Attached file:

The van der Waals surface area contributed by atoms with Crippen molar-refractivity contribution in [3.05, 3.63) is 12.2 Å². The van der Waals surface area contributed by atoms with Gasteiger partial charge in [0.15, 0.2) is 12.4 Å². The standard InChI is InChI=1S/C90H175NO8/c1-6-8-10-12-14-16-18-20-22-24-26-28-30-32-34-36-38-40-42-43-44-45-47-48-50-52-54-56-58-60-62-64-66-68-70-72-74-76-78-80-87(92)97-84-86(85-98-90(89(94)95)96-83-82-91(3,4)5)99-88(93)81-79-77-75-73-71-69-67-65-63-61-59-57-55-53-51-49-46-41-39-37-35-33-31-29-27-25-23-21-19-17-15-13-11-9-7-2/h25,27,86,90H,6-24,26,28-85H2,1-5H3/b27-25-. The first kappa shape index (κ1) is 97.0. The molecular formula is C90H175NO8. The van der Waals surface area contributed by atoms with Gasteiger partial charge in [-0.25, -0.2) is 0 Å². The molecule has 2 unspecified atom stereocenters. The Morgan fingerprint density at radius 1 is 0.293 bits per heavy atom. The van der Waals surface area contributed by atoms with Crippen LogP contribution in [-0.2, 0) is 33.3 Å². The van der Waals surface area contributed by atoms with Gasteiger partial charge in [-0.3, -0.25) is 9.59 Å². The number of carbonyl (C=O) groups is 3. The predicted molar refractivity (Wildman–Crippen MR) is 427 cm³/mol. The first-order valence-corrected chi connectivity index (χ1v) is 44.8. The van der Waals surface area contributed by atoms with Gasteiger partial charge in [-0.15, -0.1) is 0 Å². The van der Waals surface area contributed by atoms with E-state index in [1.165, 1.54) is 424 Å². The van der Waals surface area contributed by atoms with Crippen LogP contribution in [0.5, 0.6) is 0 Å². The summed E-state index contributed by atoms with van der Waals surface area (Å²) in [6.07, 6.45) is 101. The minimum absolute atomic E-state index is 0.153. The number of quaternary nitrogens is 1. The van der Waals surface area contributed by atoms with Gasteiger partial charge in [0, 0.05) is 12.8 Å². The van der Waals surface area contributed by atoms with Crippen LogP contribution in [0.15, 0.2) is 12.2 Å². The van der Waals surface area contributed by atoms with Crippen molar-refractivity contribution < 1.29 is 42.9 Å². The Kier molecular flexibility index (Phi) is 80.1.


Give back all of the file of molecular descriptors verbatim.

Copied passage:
The van der Waals surface area contributed by atoms with Crippen molar-refractivity contribution in [3.05, 3.63) is 12.2 Å². The van der Waals surface area contributed by atoms with Gasteiger partial charge in [0.15, 0.2) is 12.4 Å². The standard InChI is InChI=1S/C90H175NO8/c1-6-8-10-12-14-16-18-20-22-24-26-28-30-32-34-36-38-40-42-43-44-45-47-48-50-52-54-56-58-60-62-64-66-68-70-72-74-76-78-80-87(92)97-84-86(85-98-90(89(94)95)96-83-82-91(3,4)5)99-88(93)81-79-77-75-73-71-69-67-65-63-61-59-57-55-53-51-49-46-41-39-37-35-33-31-29-27-25-23-21-19-17-15-13-11-9-7-2/h25,27,86,90H,6-24,26,28-85H2,1-5H3/b27-25-. The first kappa shape index (κ1) is 97.0. The molecular formula is C90H175NO8. The van der Waals surface area contributed by atoms with Gasteiger partial charge in [-0.25, -0.2) is 0 Å². The molecule has 2 unspecified atom stereocenters. The Morgan fingerprint density at radius 1 is 0.293 bits per heavy atom. The van der Waals surface area contributed by atoms with Crippen LogP contribution in [-0.2, 0) is 33.3 Å². The van der Waals surface area contributed by atoms with Gasteiger partial charge in [-0.3, -0.25) is 9.59 Å². The number of carbonyl (C=O) groups is 3. The predicted molar refractivity (Wildman–Crippen MR) is 427 cm³/mol. The first-order valence-corrected chi connectivity index (χ1v) is 44.8. The van der Waals surface area contributed by atoms with Gasteiger partial charge in [-0.15, -0.1) is 0 Å². The van der Waals surface area contributed by atoms with E-state index in [1.165, 1.54) is 424 Å². The van der Waals surface area contributed by atoms with Crippen LogP contribution in [0.5, 0.6) is 0 Å². The summed E-state index contributed by atoms with van der Waals surface area (Å²) in [6.07, 6.45) is 101. The minimum absolute atomic E-state index is 0.153. The number of quaternary nitrogens is 1. The van der Waals surface area contributed by atoms with Gasteiger partial charge in [0, 0.05) is 12.8 Å². The van der Waals surface area contributed by atoms with Crippen LogP contribution in [0.15, 0.2) is 12.2 Å². The van der Waals surface area contributed by atoms with Crippen molar-refractivity contribution < 1.29 is 42.9 Å². The Kier molecular flexibility index (Phi) is 80.1.